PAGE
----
Titsey is a private estate consisting of house, gardens and woodland walks. I’ve not yet paid to go into the house and gardens, I’ve just used the tea shop and been on the walks as they are both free. The tea shop is ace for buggies. It’s a huge conservatory. Nice and bright and accessible. And the cakes are really good. There is loads of outside space as well but it’s not so great for toddlers as it backs onto the car park and driveway in and out of the park. Unfortunately the cafe doesn’t do sandwiches. Nor does it open all the time. Only Wed, Sat and Sun 1-5. I’ll take a picture soon and post it.
The walks are challenging in places as they cut up (and down) the North Downs. You can park in a number of places – either at the bottom of the driveway from Water Lane (sat nav RH80SA), by the house, or at the top of the Downs just off the junction between Pitchfont Lane and The Ridge (sat nav RH80HD).
The walks are definitely more of a rucksack option (or if your children are older they can walk too). There are lots of paths cutting through the woodland on the Downs. It’s so pretty, ghostly even, and you would never know the M25 is mere metres away. Big smiles around.
Ah well this could have gone horribly wrong but it turned out okay in the end. Don’t you hate it when you have it all planned out in your head. “Yes, he’ll fall asleep in the car on the way there, nice half an hour nap so he’ll be in a good mood for when we get there, we can have some lunch and not rush, and get back before he nods off for his afternoon nap so I can
enjoy lazing on the sofa watching Made in Chelsea and eating biscuits catch up on all the housework.”
But instead it turns out that he looks as if he may fall asleep any moment, so you carry on driving past the entrance but those slitty eyes carry on pee-poing at you for a good half hour later so you think fuck it let’s just go in I’m running out of petrol anyway. So you go in and you’ve actually come to the wrong place and it has started to rain and the little guy starts to whinge. So you get back in the car and try to find the right place, but you can’t find it so you think sod this let’s go, but you then drive past the entrance, so with a screaming baby in the back you think it can’t get any worse and you turn around and go in.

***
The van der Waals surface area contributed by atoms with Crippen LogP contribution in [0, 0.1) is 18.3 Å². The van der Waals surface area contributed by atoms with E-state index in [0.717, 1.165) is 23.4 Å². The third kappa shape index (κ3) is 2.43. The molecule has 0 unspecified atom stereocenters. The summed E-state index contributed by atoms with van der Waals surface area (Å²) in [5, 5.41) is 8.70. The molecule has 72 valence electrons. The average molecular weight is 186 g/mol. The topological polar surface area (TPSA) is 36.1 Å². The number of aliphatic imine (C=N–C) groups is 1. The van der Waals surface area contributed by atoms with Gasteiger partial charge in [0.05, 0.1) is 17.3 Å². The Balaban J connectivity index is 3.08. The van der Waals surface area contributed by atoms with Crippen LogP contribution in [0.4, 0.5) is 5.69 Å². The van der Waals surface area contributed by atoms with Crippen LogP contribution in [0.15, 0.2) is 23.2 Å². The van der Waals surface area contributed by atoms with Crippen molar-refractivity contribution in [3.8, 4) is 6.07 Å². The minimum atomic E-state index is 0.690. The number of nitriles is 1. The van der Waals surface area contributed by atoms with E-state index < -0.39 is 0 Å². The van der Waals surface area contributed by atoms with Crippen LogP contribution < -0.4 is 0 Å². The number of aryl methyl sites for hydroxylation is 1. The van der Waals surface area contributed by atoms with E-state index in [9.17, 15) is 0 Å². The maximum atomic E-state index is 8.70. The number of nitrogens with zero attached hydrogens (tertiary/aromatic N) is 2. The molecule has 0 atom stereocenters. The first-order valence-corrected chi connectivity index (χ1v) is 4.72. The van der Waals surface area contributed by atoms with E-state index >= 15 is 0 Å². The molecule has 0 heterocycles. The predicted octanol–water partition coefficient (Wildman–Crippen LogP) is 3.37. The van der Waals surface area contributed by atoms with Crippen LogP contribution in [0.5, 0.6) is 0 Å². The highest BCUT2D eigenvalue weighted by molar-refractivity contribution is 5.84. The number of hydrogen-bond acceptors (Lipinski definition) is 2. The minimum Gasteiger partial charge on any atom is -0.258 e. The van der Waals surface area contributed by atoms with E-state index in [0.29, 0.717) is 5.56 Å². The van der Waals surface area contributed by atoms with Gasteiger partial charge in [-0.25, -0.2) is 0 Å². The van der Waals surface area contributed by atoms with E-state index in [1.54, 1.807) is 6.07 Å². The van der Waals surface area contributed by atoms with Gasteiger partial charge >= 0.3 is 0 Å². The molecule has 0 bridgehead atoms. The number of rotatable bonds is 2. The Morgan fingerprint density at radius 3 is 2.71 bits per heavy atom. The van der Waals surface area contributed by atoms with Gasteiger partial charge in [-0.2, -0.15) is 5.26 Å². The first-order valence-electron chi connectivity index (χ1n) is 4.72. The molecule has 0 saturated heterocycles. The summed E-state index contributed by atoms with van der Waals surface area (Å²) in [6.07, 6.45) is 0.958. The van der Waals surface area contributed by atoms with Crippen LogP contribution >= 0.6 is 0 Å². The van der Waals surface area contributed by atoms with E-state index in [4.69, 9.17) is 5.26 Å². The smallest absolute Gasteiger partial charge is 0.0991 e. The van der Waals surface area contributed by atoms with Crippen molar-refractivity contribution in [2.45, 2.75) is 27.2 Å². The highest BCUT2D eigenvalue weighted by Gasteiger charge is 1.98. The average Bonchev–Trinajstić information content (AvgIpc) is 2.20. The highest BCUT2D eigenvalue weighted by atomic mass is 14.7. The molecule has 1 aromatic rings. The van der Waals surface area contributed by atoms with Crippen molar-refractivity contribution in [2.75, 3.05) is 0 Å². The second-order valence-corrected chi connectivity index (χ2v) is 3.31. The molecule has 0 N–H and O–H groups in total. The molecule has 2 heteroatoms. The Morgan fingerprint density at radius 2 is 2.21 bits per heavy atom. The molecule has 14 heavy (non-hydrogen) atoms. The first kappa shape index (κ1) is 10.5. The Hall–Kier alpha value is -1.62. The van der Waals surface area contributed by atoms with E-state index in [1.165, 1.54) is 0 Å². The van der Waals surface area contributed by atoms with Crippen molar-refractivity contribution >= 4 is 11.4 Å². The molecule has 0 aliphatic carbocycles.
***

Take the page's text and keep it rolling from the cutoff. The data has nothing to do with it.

Hallelujah Coolings we found you!
So that was our journey to Coolings Garden Centre. We didn’t really go for the garden centre. We went for the nature trail and cafe. Freddie is having a love in with animals at the moment. It’s more of the dog and cat variety but he’s not too fussy. Coolings has Wallabies! Sheep! Pigs! Goats! Chickens! Geese! Ducks! Plus a buggy-friendly nature trail that takes a toddler walking in random directions about an hour to walk around. All this plus a really spacious cafe with lots of kiddie meals and a baby change facility. You can either pay £14 for the year or £3.50 per visit (under fives go free).
Freddie cheered up wandering around the nature trail. I cheered up after I’d had a cup of coffee and a fat slice of chocolate cake.
Staffhurst Woods, near Oxted Surrey, is managed by the Woodland Trust. The best time of year to visit is April/May as the ground is transformed into a carpet of bluebells. However it’s good any time of year (bar mid winter) as the paths are wide and accessible enough for a buggy.
I’m always trying to find places to go and walk around that are doable with a pushchair. It’s not straightforward as there is no one place to go for reference. A lot of footpaths are accessible but you don’t know till you get there.Generally cycle paths, byways and bridle ways are ok but they often traverse roads too. Doing a search for disused railway paths often brings up other ideas of places to stroll safely. I’ve also found these websites helpful when browsing for accessible places to walk.
Anyway, I take the little guy for a walk in Staffhurst Woods on a regular basis. In the early days it was for me – I needed to get out of the house during mat leave otherwise I would have gone mad. And there is something about woodland (and heathland and the coast!) that really settles my soul and makes me feel more at ease and content.
As my son gets older it’s more to give him a change of scene. He loves woodland. He likes looking at all the leaves. And now he’s walking there is a whole new dimension. I can put him on the ground and let him explore for himself.